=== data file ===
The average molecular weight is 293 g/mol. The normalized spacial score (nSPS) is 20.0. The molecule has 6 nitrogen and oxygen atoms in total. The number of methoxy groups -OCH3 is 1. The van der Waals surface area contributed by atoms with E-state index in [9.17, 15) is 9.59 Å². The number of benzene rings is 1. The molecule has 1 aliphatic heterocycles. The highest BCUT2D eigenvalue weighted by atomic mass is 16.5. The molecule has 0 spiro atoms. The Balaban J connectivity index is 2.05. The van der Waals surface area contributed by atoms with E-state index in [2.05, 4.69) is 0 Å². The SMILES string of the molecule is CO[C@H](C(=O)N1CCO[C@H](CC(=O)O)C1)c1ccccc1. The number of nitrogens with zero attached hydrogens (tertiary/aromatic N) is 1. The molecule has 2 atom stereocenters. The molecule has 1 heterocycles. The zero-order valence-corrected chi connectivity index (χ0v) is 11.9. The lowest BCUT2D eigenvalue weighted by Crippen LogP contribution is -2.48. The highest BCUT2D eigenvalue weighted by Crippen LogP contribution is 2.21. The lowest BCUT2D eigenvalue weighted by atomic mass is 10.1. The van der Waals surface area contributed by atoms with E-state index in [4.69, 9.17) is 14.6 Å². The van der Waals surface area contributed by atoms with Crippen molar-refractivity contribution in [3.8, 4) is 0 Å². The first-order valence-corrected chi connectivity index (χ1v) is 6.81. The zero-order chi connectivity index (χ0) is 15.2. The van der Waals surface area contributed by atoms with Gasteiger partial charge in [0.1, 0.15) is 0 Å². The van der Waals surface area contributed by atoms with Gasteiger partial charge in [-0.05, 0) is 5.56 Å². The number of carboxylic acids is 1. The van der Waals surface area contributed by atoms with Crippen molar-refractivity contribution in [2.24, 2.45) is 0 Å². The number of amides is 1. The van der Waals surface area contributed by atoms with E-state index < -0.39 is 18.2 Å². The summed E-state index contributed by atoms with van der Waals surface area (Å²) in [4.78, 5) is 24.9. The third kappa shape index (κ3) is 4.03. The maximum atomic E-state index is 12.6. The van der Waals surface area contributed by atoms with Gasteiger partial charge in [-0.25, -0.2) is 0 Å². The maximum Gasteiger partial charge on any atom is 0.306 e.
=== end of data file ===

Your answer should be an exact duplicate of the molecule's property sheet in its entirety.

The average molecular weight is 293 g/mol. The normalized spacial score (nSPS) is 20.0. The molecule has 6 nitrogen and oxygen atoms in total. The number of methoxy groups -OCH3 is 1. The van der Waals surface area contributed by atoms with E-state index in [9.17, 15) is 9.59 Å². The number of benzene rings is 1. The molecule has 1 aliphatic heterocycles. The highest BCUT2D eigenvalue weighted by atomic mass is 16.5. The molecule has 0 spiro atoms. The Balaban J connectivity index is 2.05. The van der Waals surface area contributed by atoms with E-state index in [2.05, 4.69) is 0 Å². The SMILES string of the molecule is CO[C@H](C(=O)N1CCO[C@H](CC(=O)O)C1)c1ccccc1. The number of nitrogens with zero attached hydrogens (tertiary/aromatic N) is 1. The molecule has 2 atom stereocenters. The molecule has 1 heterocycles. The zero-order valence-corrected chi connectivity index (χ0v) is 11.9. The lowest BCUT2D eigenvalue weighted by Crippen LogP contribution is -2.48. The highest BCUT2D eigenvalue weighted by Crippen LogP contribution is 2.21. The lowest BCUT2D eigenvalue weighted by atomic mass is 10.1. The van der Waals surface area contributed by atoms with E-state index in [4.69, 9.17) is 14.6 Å². The van der Waals surface area contributed by atoms with Crippen molar-refractivity contribution in [3.8, 4) is 0 Å². The first-order valence-corrected chi connectivity index (χ1v) is 6.81. The zero-order chi connectivity index (χ0) is 15.2. The van der Waals surface area contributed by atoms with Gasteiger partial charge in [0.1, 0.15) is 0 Å². The van der Waals surface area contributed by atoms with Gasteiger partial charge in [-0.05, 0) is 5.56 Å². The number of carboxylic acids is 1. The van der Waals surface area contributed by atoms with Crippen molar-refractivity contribution in [2.24, 2.45) is 0 Å². The number of amides is 1. The van der Waals surface area contributed by atoms with E-state index < -0.39 is 18.2 Å². The summed E-state index contributed by atoms with van der Waals surface area (Å²) in [4.78, 5) is 24.9. The third kappa shape index (κ3) is 4.03. The maximum atomic E-state index is 12.6. The van der Waals surface area contributed by atoms with Gasteiger partial charge in [-0.25, -0.2) is 0 Å². The maximum Gasteiger partial charge on any atom is 0.306 e.